A user recently asked for good arguments in favor of using Object/Relational Mapping technology:
If you were to motivate [sic] the “pro’s” of why you would use an ORM to management/client, what would the reasons be?
Try and keep one reason per answer so that we can see what gets voted up as the best reasons.
I offered four answers. The first three got the most votes, but my last answer got little interest.
- Speeding development. For example, eliminating repetitive code like mapping query result fields to object members and vice-versa.
- Making data access more abstract and portable. ORM implementation classes know how to write vendor-specific SQL, so you don’t have to.
- Supporting OO encapsulation of business rules in your data access layer. You can write (and debug) business rules in your application language of preference, instead of clunky trigger and stored procedure languages.
- Generating boilerplate code for basic CRUD operations (Create, Read, Update, Delete). Some ORM frameworks can inspect database metadata directly, read metadata mapping files, or use declarative class properties.
There are lots of other reasons for and against using ORM frameworks. Generally, I’m not a fan of ORM’s, because their benefits don’t seem to make up for their complexity and tendency to perform slowly. Their chief value is in reducing the time taken in repetitive development tasks.
Hibernate, for example, is about 800,000 lines of code (Java and XML), but it’s complex enough that I doubt it’s easier to learn or to use than SQL. Besides, there seem to be fundamental tasks, such as a simple JOIN that are impossible to do through the entity interface. Please correct me if I’m wrong, but I’ve been searching tutorials and examples and I haven’t found a way to fetch a joined result set from two entities, without writing a custom query in HQL (Hibernate’s abstract version of SQL).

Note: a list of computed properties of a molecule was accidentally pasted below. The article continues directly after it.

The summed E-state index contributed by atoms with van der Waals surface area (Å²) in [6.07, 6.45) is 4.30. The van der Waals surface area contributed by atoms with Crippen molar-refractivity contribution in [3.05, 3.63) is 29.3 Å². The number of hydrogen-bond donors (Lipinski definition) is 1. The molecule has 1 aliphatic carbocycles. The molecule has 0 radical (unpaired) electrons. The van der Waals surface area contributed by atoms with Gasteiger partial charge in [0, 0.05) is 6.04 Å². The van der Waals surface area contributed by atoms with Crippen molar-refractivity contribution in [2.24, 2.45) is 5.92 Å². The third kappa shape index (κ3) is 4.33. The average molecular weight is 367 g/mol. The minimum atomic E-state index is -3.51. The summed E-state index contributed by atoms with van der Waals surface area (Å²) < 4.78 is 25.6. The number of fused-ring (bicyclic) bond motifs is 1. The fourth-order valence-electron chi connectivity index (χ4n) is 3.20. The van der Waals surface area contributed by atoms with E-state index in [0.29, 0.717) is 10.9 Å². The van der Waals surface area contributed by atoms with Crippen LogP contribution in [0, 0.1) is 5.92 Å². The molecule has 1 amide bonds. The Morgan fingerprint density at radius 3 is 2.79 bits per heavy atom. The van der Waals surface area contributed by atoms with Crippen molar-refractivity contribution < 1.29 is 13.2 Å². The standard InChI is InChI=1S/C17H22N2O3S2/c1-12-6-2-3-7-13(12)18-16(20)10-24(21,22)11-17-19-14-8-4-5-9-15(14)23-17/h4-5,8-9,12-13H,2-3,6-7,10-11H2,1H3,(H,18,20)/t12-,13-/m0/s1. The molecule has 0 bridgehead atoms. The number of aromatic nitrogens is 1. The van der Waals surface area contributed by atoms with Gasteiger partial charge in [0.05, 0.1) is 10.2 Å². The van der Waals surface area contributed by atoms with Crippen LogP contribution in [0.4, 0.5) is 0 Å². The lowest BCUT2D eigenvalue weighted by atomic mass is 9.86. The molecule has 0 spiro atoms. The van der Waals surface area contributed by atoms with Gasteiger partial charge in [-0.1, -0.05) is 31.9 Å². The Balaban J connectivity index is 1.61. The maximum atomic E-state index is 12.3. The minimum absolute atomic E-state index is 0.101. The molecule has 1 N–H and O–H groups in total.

I was also led to a blog by Glenn Block, titled “Ten advantages of an ORM (Object Relational Mapper).” I disagree with Block on several points. He cites some traits of ORMs as advantages where I see them as defects. He also cites features that are not specific to ORMs; they could be achieved with any type of data access library.
update: Upon request, here are some specific comments on Glenn Block’s list of advantages of an ORM:
1. Facilitates implementing the Domain Model pattern
Not necessarily. I can design Domain Model classes containing plain SQL as easily as I can design classes that operate on the database via an ORM layer. Keep in mind that ActiveRecord is not a Domain Model.
2. Huge reduction in code.
Depends. When executing simple CRUD operations against a single table, yes. When executing complex queries, most ORM implementations fail spectacularly compared to the simplicity of using SQL queries.
3. Changes to the object model are made in one place.
This is not a benefit of an ORM. Many people use ORM interfaces inexpertly, so when the database structure changes, they still have to update many places in their application to reflect the change. But instead of redesigning SQL queries, they have to redesign usage of the ORM. There is no net win. They could structure their application using plain SQL queries and still be as likely to achieve the benefit of DRY.
4. Rich query capability.
5. You can navigate object relationships transparently.
This is definitely a negative rather than a positive. When you want a result set to include rows from dependent tables, do a JOIN. Doing the “lazy-load” approach, executing additional SQL queries internally when you reference columns of related tables, is usually less efficient. Leaving it up to the ORM internals deprives you of the opportunity to decide which solution is better.
6. Data loads are completely configurable …
This is not a benefit of an ORM. It is actually easier to achieve this using plain SQL.
7. Concurrency support.
Again, not a benefit of an ORM.
8. Cache managment.
This has nothing to do with using an ORM. I can cache data using SQL.
9. Transaction management and Isolation.
Also has nothing to do with using an ORM versus a more direct DAL.
10. Key Management.
I’m posting to my blog the questions I’ve answered on StackOverflow, which earned the “Nice Answer” or “Good Answer” badges. This was my answer to “Why Should You Use An ORM?“